A sponsor company purchases an apartment complex in Austin, Texas. The total purchase price is $50 million. The sponsor secures $24 million of non-recourse bank financing in the form of a mortgage and writes a check for the remaining $26 million down payment. The sponsor has the property inspected, sets aside adequate reserves for the replacement, gets the property fully rented, and puts a DST wrapper around the investment so that outside investors can now come in and replace the $26 million back to the Sponsor at a cost. The sponsor then simply becomes the manager for the property for the investors.

How could DSTs help you? If you’ve sold (or are ready to sell) your investment property and are now worried that your own personal plan for identifying and approving a replacement property is in jeopardy, you have a couple of options, both involving DSTs.

1) Use a Delaware Statutory Trust as a backup investment. Given certain identification rules regarding the number of properties and purchase amounts (please consult your Qualified Intermediary for rules), the investor could potentially name a DST as a backup investment. You see, the DST has already been inspected and purchased. It is “ready to go.” You don’t need more than a day or two to review the available DSTs and select the best one for yourself. DSTs can only be purchased through a licensed financial professional, so you need to be working with someone experienced in this area.

2) Use a whole portfolio of DSTs instead. If it looks like there just isn’t much of a chance for the 1031 plan to be successful, you can abandon the idea of finding your own replacement property altogether and instead form a diversified portfolio of various DST investments. This portfolio could include investments in various regions of the country as well as in differing property types, such as apartments, self-storage, senior or student housing, industrial parks, net-lease properties or hotels.


In Conclusion …

The coronavirus has had many effects on our lives already, and many that remain to be seen. The purpose of this article is to provide a solution to a very real problem affecting sellers of real estate wanting to defer and potentially eliminate tens, hundreds or millions of dollars of income tax when they sell their property. As of March 24, 2020, the IRS has not extended the 45-day deadline for identifying a replacement property in a Section 1031 exchange.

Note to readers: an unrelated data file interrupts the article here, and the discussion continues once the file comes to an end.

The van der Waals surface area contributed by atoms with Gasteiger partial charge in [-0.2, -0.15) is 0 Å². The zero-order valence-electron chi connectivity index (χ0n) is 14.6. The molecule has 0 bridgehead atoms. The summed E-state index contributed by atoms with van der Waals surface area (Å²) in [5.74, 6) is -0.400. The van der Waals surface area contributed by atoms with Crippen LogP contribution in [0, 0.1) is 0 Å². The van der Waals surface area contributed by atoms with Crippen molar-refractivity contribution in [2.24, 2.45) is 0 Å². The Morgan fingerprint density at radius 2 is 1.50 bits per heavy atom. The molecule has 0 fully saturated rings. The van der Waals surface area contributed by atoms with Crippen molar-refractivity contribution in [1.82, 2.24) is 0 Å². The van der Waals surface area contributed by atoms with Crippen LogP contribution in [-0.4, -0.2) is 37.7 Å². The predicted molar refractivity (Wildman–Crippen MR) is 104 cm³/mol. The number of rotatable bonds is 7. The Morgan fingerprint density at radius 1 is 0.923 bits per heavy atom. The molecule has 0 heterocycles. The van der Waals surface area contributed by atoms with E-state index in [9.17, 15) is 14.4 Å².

A DST can offer a rescue plan for reinvestment even as you approach Day 45 of your deadline.

See Also: Small Businesses Should Jump on CARES Act Benefits Now

Madrona Financial Services' registration with the SEC does not imply a certain level of skill or training. Advisory services are only provided after receipt of disclosure documents and execution of an advisory agreement. The information, suggestions and recommendations included in this material are for informational purposes only and do not constitute financial, legal or accounting advice. Hypothetical returns shown illustrate mathematical principles only and are not intended to predict or project the return of any actual investment.

Insurance products are offered through Madrona Insurance Services, LLC, a licensed insurance agency and affiliate of Madrona Financial Services. Some products discussed in this article are only available to accredited investors and are offered solely through the issuer's offering documents. The issuer determines whether to accept any individual’s subscription documents. DST investments are only available to accredited investors and are offered solely through the issuer's offering documents. The DST sponsor determines whether to accept any individual’s subscription documents.

Brian Evans is the owner of Madrona Financial Services, Madrona Funds, LLC, and Bauer Evans CPAs and serves as the firms' chief investment officer, lead planner and senior portfolio manager. He was honored to ring the bell on the NYSE. Evans also hosts a weekly radio show on KTTH 770 AM, KRKO 1380 AM and KVI 570 AM, is a nationally published author and has been a regular guest on New Day Northwest, CNBC and Fox television.

Comments are suppressed in compliance with industry guidelines. Click here to learn more and read more articles from the author.

This article was written by and presents the views of our contributing adviser, not the Kiplinger editorial staff. You can check adviser records with the SEC or with FINRA.